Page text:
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HART board defers decision to give HECO $20M to purchase special trucks

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Construction on the HART mass transit rail system just west of Aloha Stadium.

The board in charge of the city’s $8 billion-plus rail project decided Wednesday night to hold off approving $20.3 million in change orders for Hawaiian Electric Co. to purchase 15 specialized vehicles to deal with ongoing utility-line clearance issues.

While the truck purchases are part of a plan approved in February 2017 to deal with multiple utility-line clearance problems resulting from the rail line’s elevated guideway, Honolulu Authority for Rapid Transportation members said they want more proof that the agency is getting the best deal.

The HART board initially voted 7-1 to OK the change orders but eight votes are needed for decision-making because the board has 14 members. After HART member John Henry Felix, the lone “no” vote, said he considered the explanation for the arrangement “very murky,” the board held a closed-door session with its attorneys. When they emerged about 15 minutes later, they voted unanimously to “reconsider” its initial decision, and then took a third vote to defer a decision until next month.

“I think we should go back to the bargaining table and get a better deal,” Felix told his colleagues.

Kathy Yonamine, HECO Project Management Division director, said the specialized trucks, cranes and other equipment are urgently needed for its crews to be able to safely clear and work on overhead power lines running along the route’s first 11 miles from East Kapolei to Aloha Stadium.

“Hawaiian Electric is already operating in a condition that’s not optimal for our crews to work efficiently or safely,” Yonamine said. “It’s not only just the safety of the crews but it’s also the safety of the guideway because we are so close. And that’s the concern. It’s for everyone’s safety all around.”

Even with the approval, it would take HECO about one year to receive the trucks.

Board member Wes Frysztacki said some HART members feel they are being asked to approve the purchase of trucks for HECO that the utility could also use for non-rail purposes, a benefit for which HART should receive some compensation.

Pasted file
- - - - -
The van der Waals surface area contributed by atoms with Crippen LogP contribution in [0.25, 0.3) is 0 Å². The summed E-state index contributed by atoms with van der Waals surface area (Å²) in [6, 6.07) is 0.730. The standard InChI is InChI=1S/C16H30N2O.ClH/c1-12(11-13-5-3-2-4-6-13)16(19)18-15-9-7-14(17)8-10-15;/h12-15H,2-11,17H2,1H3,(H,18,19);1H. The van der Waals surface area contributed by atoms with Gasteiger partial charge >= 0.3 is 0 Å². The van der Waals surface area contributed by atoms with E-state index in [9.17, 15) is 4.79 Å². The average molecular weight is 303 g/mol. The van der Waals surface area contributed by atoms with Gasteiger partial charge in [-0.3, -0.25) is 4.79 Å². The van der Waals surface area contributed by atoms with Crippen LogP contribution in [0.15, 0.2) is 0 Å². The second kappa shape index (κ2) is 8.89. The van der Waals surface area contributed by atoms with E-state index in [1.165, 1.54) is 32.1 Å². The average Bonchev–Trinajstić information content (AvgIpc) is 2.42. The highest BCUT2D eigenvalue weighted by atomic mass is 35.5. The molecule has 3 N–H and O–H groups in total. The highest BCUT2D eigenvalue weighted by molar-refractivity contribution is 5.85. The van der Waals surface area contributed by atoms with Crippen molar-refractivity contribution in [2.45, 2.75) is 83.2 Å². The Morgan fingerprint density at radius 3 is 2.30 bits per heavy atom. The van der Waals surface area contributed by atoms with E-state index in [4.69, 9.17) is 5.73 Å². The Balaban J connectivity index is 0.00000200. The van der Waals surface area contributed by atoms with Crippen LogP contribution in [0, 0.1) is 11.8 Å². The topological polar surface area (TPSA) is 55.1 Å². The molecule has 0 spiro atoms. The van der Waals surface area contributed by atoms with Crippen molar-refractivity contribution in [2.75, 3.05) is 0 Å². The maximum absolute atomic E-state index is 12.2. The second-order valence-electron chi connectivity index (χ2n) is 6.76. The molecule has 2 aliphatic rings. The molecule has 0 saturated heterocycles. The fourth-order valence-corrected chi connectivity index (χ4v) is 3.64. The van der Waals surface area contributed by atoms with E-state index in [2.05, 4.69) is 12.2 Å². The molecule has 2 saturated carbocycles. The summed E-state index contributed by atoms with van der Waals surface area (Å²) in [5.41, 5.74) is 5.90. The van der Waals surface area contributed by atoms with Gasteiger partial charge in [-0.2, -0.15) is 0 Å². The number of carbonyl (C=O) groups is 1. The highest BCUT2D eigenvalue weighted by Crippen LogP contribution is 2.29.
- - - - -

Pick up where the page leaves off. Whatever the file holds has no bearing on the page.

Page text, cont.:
The city gets reimbursed when it uses its vehicles to do work for the state, Frysztacki said. “It would seem to us that in the long term, you could and should use those vehicles for other purposes,” he said.”It’s just that since HART bought those vehicles, there should be some benefit back to the city.”

While HECO could end up using the trucks for work away from the guideway, Yonamine said, “if not for the guideway creating this clearance … we would not have to incur any kind of capital costs.”

HECO would also pay the cost to operate and maintain the trucks, which have an estimated life of 15 years, she said.

In order to avoid the need for HART to spend an estimated $200 million for relocating electrical lines underground, HART and HECO signed an agreement last year that would allow for most of the overhead power lines along the first 11 miles of the route stay in place, with the city instead spending $68.5 million for trucks and other equipment for the trucks and other equipment necessary to deal with the situation.

Prior to reaching the agreement last year, the two parties had wrangled over the issue for about four years.

Both Yonamine and Frank Kosich, HART’s director of design and construction, warned it would take another year to negotiate a new agreement.

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